- Christian R Larsen, clinical research fellow1,
- Jette L Soerensen, assistant professor and consultant2,
- Teodor P Grantcharov, assistant professor and consultant3,
- Torur Dalsgaard, consultant4,
- Lars Schouenborg, consultant4,
- Christian Ottosen, consultant4,
- Torben V Schroeder, professor and consultant5,
- Bent S Ottesen, managing director and professor at the Juliane Marie Centre6
- 1Department of Gynecology, Juliane Marie Centre for Children, Women and Reproduction, Copenhagen University Hospital Rigshospitalet, Blegdamsvej 9, DK-2100 OE, Copenhagen, Denmark
- 2Department of Obstetrics, Juliane Marie Centre, Copenhagen
- 3Division of General Surgery, St Michael’s Hospital, Toronto, ON, Canada
- 4Department of Gynecology, Juliane Marie Centre, Copenhagen
- 5Department of Vascular Surgery, Abdominal Centre, Copenhagen University Hospital Rigshospitalet, Copenhagen
- 6Copenhagen University Hospital Rigshospitalet, Copenhagen, Denmark
- Correspondence to: C R Larsen
- Accepted 21 January 2009
Objective To assess the effect of virtual reality training on an actual laparoscopic operation.
Design Prospective randomised controlled and blinded trial.
Setting Seven gynaecological departments in the Zeeland region of Denmark.
Participants 24 first and second year registrars specialising in gynaecology and obstetrics.
Interventions Proficiency based virtual reality simulator training in laparoscopic salpingectomy and standard clinical education (controls).
Main outcome measure The main outcome measure was technical performance assessed by two independent observers blinded to trainee and training status using a previously validated general and task specific rating scale. The secondary outcome measure was operation time in minutes.
Results The simulator trained group (n=11) reached a median total score of 33 points (interquartile range 32-36 points), equivalent to the experience gained after 20-50 laparoscopic procedures, whereas the control group (n=10) reached a median total score of 23 (22-27) points, equivalent to the experience gained from fewer than five procedures (P<0.001). The median total operation time in the simulator trained group was 12 minutes (interquartile range 10-14 minutes) and in the control group was 24 (20-29) minutes (P<0.001). The observers’ inter-rater agreement was 0.79.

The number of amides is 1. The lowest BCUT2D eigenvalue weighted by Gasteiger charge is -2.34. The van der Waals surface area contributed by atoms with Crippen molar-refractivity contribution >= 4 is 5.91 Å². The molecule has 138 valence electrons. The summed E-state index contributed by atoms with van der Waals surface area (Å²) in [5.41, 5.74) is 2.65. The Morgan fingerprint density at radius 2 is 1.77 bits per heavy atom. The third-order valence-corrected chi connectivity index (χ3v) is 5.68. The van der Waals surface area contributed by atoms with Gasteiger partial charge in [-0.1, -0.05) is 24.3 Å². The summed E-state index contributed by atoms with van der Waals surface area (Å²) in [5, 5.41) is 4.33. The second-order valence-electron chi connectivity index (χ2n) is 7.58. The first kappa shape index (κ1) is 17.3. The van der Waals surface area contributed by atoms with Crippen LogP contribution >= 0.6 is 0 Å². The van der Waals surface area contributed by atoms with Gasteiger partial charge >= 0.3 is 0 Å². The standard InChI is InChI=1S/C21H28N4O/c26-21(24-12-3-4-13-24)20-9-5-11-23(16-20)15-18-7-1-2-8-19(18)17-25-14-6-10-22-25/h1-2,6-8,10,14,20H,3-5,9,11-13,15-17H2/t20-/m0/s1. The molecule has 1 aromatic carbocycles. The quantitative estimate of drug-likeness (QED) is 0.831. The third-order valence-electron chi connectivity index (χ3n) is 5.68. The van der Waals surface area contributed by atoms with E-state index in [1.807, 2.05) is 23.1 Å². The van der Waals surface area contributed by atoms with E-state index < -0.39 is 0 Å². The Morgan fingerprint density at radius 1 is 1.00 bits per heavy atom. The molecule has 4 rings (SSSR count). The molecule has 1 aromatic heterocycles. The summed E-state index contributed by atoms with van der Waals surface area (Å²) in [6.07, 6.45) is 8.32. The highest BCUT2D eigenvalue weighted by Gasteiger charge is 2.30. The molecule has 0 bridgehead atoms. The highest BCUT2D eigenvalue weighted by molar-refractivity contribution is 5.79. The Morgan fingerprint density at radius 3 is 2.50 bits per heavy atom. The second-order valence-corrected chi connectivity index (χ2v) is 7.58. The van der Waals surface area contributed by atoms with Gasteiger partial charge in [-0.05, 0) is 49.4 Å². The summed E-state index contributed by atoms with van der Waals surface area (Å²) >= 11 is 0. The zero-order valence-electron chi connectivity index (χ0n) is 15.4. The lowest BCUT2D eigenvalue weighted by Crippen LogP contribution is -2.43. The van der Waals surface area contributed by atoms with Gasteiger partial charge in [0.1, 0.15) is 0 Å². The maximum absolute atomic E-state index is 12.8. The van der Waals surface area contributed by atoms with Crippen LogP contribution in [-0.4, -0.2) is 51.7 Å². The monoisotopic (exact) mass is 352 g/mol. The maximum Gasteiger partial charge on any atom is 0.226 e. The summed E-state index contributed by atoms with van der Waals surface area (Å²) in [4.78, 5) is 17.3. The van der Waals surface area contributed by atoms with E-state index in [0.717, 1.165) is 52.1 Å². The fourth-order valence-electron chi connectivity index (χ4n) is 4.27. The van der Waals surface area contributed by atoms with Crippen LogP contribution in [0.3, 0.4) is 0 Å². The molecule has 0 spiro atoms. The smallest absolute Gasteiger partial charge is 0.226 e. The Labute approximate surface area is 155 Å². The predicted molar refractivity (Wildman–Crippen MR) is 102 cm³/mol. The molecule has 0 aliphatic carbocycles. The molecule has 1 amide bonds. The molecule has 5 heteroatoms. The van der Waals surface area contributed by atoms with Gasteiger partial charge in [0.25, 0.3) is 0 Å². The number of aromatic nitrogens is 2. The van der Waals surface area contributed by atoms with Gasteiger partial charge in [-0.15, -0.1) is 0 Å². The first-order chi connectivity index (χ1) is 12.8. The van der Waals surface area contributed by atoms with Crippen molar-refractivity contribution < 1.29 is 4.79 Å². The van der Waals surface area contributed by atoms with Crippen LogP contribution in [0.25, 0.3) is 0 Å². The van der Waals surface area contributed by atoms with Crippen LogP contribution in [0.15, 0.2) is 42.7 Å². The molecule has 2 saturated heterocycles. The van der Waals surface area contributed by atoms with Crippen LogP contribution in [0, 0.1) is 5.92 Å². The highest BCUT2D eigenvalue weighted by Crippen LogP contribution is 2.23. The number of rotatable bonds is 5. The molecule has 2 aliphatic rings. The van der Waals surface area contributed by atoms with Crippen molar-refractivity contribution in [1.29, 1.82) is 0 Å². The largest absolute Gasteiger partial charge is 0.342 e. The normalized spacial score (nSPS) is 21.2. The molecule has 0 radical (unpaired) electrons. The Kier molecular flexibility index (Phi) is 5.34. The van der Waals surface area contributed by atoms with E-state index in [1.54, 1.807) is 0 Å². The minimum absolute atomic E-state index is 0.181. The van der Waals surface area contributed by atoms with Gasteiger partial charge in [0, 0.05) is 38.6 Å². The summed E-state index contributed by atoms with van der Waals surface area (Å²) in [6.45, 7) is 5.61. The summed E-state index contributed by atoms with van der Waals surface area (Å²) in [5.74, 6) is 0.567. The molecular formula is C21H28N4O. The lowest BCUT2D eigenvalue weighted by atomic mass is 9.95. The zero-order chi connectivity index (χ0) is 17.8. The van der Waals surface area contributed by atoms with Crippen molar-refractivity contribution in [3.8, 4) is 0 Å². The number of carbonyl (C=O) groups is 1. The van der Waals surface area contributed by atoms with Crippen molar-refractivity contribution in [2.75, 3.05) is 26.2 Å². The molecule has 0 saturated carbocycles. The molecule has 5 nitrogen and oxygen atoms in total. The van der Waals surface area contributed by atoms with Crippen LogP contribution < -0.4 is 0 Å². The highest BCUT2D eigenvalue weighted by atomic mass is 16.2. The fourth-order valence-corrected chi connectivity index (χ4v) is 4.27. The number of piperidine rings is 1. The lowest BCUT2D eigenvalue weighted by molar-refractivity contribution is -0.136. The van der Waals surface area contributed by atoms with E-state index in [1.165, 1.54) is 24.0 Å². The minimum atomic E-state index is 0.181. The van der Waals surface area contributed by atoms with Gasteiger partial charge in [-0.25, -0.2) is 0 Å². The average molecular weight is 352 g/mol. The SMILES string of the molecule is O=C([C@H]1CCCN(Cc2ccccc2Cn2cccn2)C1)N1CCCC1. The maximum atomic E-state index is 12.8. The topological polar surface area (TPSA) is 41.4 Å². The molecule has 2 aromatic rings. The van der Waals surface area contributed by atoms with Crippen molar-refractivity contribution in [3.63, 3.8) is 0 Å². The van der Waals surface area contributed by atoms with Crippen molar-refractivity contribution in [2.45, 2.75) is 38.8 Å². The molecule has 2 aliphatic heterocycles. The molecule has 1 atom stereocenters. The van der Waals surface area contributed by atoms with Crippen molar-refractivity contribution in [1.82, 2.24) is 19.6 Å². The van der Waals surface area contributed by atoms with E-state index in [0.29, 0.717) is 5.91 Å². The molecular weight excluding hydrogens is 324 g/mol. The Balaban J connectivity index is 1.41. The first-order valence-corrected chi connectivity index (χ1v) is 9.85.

Conclusion Skills in laparoscopic surgery can be increased in a clinically relevant manner using proficiency based virtual reality simulator training. The performance level of novices was increased to that of intermediately experienced laparoscopists and operation time was halved. Simulator training should be considered before trainees carry out laparoscopic procedures.
Trial registration ClinicalTrials.gov NCT00311792.
Laparoscopy has become the standard approach for many conditions in most surgical specialties.1 2 3 This development has been driven by the desire for less surgical trauma, faster postoperative recovery, shorter hospital stay, and better cosmetic results, and a sales drive by the medical industry.4 It is evident, however, that laparoscopy is associated with a longer operation time and a higher rate of surgical complications during the learning curve of the surgeons. This has been verified in many different specalties, including general5 6 urological,7 8 paediatric,9 and gynaecological surgery.10 The possibility of overcoming these problems during the learning curve by appropriate training and ensuring that surgeons perform a sufficient number of procedures has also been documented.11 The technical skills needed for laparoscopic surgery are fundamentally different from those for traditional open surgery, leading to a prolonged learning curve. The primary obstacles in learning laparoscopy are psychomotor and perceptual. The unique nature of laparoscopic surgery combined with an increasing focus on patients’ safety and rights, the present decrease in working hours, and concern over costs of operating theatre time are factors that challenge the traditional surgical approach and contribute to a growing need for novel methods in the training of laparoscopic surgeons.12 Although virtual reality simulation has the potential to offer important advantages in the area of training for new skills and procedures, evidence on the transfer of skills from the simulated environment to the operating theatre is still limited.13 14
We investigated the impact of training using a virtual reality simulator on the quality of skills acquired for a key gynaecological procedure. The investigation was carried out as a prospective, randomised, observer blinded, controlled trial, according to the guidelines of the consolidated standards of reporting trials (www.consort-statement.org).
From September 2006 to June 2007, 32 trainees in gynaecological specialty training years 1 and 2 (postgraduate years 3-8; see box), with no experience of advanced laparoscopy (defined as all laparoscopic procedures involving coordination of more than one instrument), were included in the study. Of a total cohort of 42 (38 women and four men) trainees in the region, eight were not eligible, as they were too experienced and four came from the two departments that did not participate in the trial. Of the remaining 30 eligible trainees, the first 24 who volunteered were enrolled. They came from seven of nine gynaecology departments in the Zeeland region of Denmark (population 2.3 million): Gentofte hospital (five trainees), Herlev hospital (n=4), Roskilde hospital (n=4), Hilleroed hospital (n=1), Holbaek hospital (n=1), Hvidovre hospital (n=2), and Rigshospitalet hospital (n=7).